Wednesday, December 29, 2010

Unleashing the Marathoner

Two blogs ago, I discussed my version of those lingering questions that fall out at the end of one athletic season and the beginning of the next. Question number two in that list is one that plagues me to no end: "How do I reconcile my passion to run marathons with my desire to race well in triathlons?" After the question, I included the following parenthetical thought: "Whether you call it a need or an obsessive-compulsive behavior, it's something I MUST do."

What the hell does that mean? Will I die if I resist running marathons? Probably not. But I don't really want to find out. A month ago, when I realized I'll be in Orlando the weekend of the Walt Disney World Marathon (January 9), I registered immediately. I gave it very little thought -- it didn't even occur to me that I had not run over 13 miles since October.

The thing is, I sometimes do believe I have a basic NEED to run. If I don't run, I get crazy and I can't think straight. No other sport has this effect on me (i.e., avoids making me crazy and helps me think straight). There may have been a time I didn't run, but I don't remember it. Even in elementary school -- it may not have been organized running, and some people may have called it "playing" -- I ran. I was restless if I didn't. My athletic "career" probably started with being the fastest 50-yard-dash runner in my elementary school. Yes, I even beat the boys. I'm sure my girlfriends were mortified and it probably eliminated my chances of having a "boyfriend." But I was 10. I still had places to go (and run to).

That day I became a competitor. And a "runner." At only one other moment in my life did I become acutely aware of the importance of running. I was a senior in high school. I was having a very bad day. "Bad" is relative when you're in high school -- this particular bad day, embarrassingly enough, may have been due to a "B" on an exam. After mentally beating myself up at track practice, my track coach, the incomparable John Klarman, kicked me off the track and sent me off on a three-mile run. ALONE. I had never run ALONE before (I was a quarter-miler, for cryin' out loud, we LIVED in a group on the track). As I pounded the pavement, ALONE, my mind cleared. Upon returning to the track, I didn't (and still can't) remember exactly what had sent me into such a bad state that day.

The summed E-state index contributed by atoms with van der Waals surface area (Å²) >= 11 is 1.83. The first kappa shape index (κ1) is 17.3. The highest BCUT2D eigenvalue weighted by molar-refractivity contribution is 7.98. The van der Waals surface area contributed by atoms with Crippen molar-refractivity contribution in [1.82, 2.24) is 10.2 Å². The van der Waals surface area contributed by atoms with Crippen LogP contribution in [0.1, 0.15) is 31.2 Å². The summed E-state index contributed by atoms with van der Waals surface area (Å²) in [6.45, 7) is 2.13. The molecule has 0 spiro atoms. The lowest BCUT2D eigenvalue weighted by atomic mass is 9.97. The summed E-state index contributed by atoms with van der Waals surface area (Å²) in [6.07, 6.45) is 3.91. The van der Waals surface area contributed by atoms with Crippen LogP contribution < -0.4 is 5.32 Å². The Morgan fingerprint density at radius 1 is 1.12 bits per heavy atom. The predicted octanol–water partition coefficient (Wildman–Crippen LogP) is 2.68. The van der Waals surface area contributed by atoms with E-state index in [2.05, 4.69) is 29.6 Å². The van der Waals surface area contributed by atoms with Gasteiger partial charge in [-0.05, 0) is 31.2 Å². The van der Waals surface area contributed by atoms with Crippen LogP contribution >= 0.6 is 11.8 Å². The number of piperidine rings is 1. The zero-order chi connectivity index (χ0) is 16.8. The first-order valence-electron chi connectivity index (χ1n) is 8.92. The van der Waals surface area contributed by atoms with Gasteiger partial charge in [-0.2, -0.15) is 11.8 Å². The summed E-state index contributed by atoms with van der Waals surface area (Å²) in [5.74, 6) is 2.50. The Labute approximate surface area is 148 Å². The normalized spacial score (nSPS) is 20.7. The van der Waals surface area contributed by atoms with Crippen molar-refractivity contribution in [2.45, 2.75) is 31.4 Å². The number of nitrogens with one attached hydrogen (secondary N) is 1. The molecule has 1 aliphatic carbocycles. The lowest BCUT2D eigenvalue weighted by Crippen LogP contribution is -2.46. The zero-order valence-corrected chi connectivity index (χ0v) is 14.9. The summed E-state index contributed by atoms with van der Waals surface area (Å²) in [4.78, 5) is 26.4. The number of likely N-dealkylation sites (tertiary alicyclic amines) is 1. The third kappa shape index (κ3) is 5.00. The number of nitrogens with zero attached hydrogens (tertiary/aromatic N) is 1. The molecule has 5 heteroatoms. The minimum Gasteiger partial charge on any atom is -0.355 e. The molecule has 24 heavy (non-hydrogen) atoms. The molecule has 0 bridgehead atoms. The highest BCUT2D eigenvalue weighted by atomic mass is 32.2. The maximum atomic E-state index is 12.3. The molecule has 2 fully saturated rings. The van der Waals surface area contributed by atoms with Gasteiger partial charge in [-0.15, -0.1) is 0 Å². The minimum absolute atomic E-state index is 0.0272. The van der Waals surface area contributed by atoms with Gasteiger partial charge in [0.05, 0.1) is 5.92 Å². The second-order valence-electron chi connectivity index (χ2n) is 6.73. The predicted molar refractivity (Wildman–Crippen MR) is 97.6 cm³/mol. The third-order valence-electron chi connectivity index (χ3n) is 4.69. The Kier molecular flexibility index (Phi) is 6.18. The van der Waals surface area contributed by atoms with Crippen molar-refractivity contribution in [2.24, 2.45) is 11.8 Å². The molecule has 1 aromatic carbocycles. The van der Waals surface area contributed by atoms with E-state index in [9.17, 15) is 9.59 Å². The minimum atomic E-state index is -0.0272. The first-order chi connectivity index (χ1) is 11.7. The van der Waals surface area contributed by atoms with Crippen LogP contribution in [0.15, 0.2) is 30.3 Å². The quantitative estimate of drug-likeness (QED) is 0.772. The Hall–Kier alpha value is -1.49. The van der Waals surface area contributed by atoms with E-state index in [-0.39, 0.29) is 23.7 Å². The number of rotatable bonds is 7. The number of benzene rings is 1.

From that day on, running has become the antidote. All the people close to me have discovered it: when Jeanne is having a bad day, send her out running. My room-mates in college did it. My friends do it. My husband does it. Like a Hyde-Jekyll transformation, I usually come back a different person from when I left.

Unfortunately, as a triathlete with a running problem, I still want to run (and excel) at marathoning. I used to think it would be difficult because of the required time commitment -- just for running and not including the other two sports. But if 2010 has taught me anything, it's that it may be possible to have both. In Detroit in October, I learned I can actually perform somewhat respectably (3:06) at the marathon distance with as little as 35-40 miles of running per week. In Pittsburgh in May, I also learned, to my own shock and disbelief, that I possess the ability to run a marathon "for fun." (Although, it's only fair to note that my attitude in Pittsburgh may have been additionally influenced by the rewards: breakfast at Piper's Pub and a trip to IKEA on the way home.)

Heading into 2011, then, will require me finding a balance. Racing marathons while training for triathlons IS possible, with a slight adjustment of goals and a constant reminder to myself why it is that I run in the first place. Running is the reason, the mentality. Racing is just the icing on the cake. I'll can still go on eating the cake...

...wait, that was a bad analogy. I like the icing better (sometimes I only want the icing and NOT the cake)...

...Let's try again. Running is the basic need, the way of life. Racing marathons is just another data point. It proves to others that you do it, but it's not really necessary for survival. My ultimate goal must lie elsewhere until I stand, once more, at that beach on Ali'i Drive.


  1. I’m glad you put the whole “somewhat respectable 3:06 marathon” comment toward the end of this post for I was only pissed off for the last couple of paragraphs.

    As we were both born in 1965 I’m sure you will remember the entire family gathered around the television to watch that “kind of neat” lunar landing. Yes, landing on the moon was just so “okay”.

    You are a runner. No getting away from it and, as we no longer (you no longer, me never) have the physical ability to represent our country in the Olympic Games or compete at a professional level then I would strongly recommend that you qualify for Kona in Utah and then enjoy the crap out of running and swimming and riding. And yes, I will thank you not to make any “Special” Olympics jokes about me to Jim.

    Happy New Year!!


  2. Racing marathons will not help your triathlon times. Your running might improve a little but while you are racking up the miles (and fatigue) your competition is on the trainer and getting better on the bike. I saw it last year and I see it this year.

    You answered the question of why do your run – but why do you do triathlons? (That question is really for me).